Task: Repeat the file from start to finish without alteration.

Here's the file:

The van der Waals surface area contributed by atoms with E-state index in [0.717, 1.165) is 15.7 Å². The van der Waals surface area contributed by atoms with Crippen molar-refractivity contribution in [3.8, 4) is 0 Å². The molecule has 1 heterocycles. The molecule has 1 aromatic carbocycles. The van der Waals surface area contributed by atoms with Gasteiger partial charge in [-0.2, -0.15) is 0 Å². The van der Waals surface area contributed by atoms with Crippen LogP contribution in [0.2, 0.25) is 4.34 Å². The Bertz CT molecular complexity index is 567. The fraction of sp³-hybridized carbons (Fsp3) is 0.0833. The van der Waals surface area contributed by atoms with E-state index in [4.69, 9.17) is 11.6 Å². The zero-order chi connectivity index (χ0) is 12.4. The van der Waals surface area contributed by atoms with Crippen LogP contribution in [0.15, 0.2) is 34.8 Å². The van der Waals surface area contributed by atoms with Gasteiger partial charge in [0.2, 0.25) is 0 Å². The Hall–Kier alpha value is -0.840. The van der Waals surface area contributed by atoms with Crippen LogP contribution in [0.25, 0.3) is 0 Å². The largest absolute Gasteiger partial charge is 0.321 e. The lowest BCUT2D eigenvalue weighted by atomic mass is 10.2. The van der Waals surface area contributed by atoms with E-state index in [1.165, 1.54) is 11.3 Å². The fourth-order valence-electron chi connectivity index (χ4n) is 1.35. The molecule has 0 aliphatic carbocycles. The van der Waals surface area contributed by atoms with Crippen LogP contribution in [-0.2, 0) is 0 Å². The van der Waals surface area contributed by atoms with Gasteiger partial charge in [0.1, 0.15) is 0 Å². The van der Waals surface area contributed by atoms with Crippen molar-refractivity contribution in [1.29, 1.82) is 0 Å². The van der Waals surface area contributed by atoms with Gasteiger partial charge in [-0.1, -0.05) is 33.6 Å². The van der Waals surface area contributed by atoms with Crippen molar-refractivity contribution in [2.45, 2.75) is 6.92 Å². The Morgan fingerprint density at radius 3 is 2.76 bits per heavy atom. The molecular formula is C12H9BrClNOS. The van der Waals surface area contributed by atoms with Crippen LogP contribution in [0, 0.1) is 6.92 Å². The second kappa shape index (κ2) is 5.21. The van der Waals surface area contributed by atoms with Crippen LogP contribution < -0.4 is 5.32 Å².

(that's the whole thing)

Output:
The van der Waals surface area contributed by atoms with E-state index in [0.717, 1.165) is 15.7 Å². The van der Waals surface area contributed by atoms with Crippen molar-refractivity contribution in [3.8, 4) is 0 Å². The molecule has 1 heterocycles. The molecule has 1 aromatic carbocycles. The van der Waals surface area contributed by atoms with Gasteiger partial charge in [-0.2, -0.15) is 0 Å². The van der Waals surface area contributed by atoms with Crippen LogP contribution in [0.2, 0.25) is 4.34 Å². The Bertz CT molecular complexity index is 567. The fraction of sp³-hybridized carbons (Fsp3) is 0.0833. The van der Waals surface area contributed by atoms with E-state index in [4.69, 9.17) is 11.6 Å². The zero-order chi connectivity index (χ0) is 12.4. The van der Waals surface area contributed by atoms with Crippen LogP contribution in [0.15, 0.2) is 34.8 Å². The van der Waals surface area contributed by atoms with Gasteiger partial charge in [0.2, 0.25) is 0 Å². The Hall–Kier alpha value is -0.840. The van der Waals surface area contributed by atoms with Crippen LogP contribution in [0.25, 0.3) is 0 Å². The largest absolute Gasteiger partial charge is 0.321 e. The lowest BCUT2D eigenvalue weighted by atomic mass is 10.2. The van der Waals surface area contributed by atoms with E-state index in [1.165, 1.54) is 11.3 Å². The fourth-order valence-electron chi connectivity index (χ4n) is 1.35. The molecule has 0 aliphatic carbocycles. The van der Waals surface area contributed by atoms with Crippen LogP contribution in [-0.2, 0) is 0 Å². The van der Waals surface area contributed by atoms with Gasteiger partial charge in [0.1, 0.15) is 0 Å². The van der Waals surface area contributed by atoms with Crippen molar-refractivity contribution in [1.29, 1.82) is 0 Å². The van der Waals surface area contributed by atoms with Gasteiger partial charge in [-0.1, -0.05) is 33.6 Å². The van der Waals surface area contributed by atoms with Crippen molar-refractivity contribution in [2.45, 2.75) is 6.92 Å². The Morgan fingerprint density at radius 3 is 2.76 bits per heavy atom. The molecular formula is C12H9BrClNOS. The van der Waals surface area contributed by atoms with Crippen LogP contribution in [0, 0.1) is 6.92 Å². The second kappa shape index (κ2) is 5.21. The van der Waals surface area contributed by atoms with Crippen LogP contribution < -0.4 is 5.32 Å².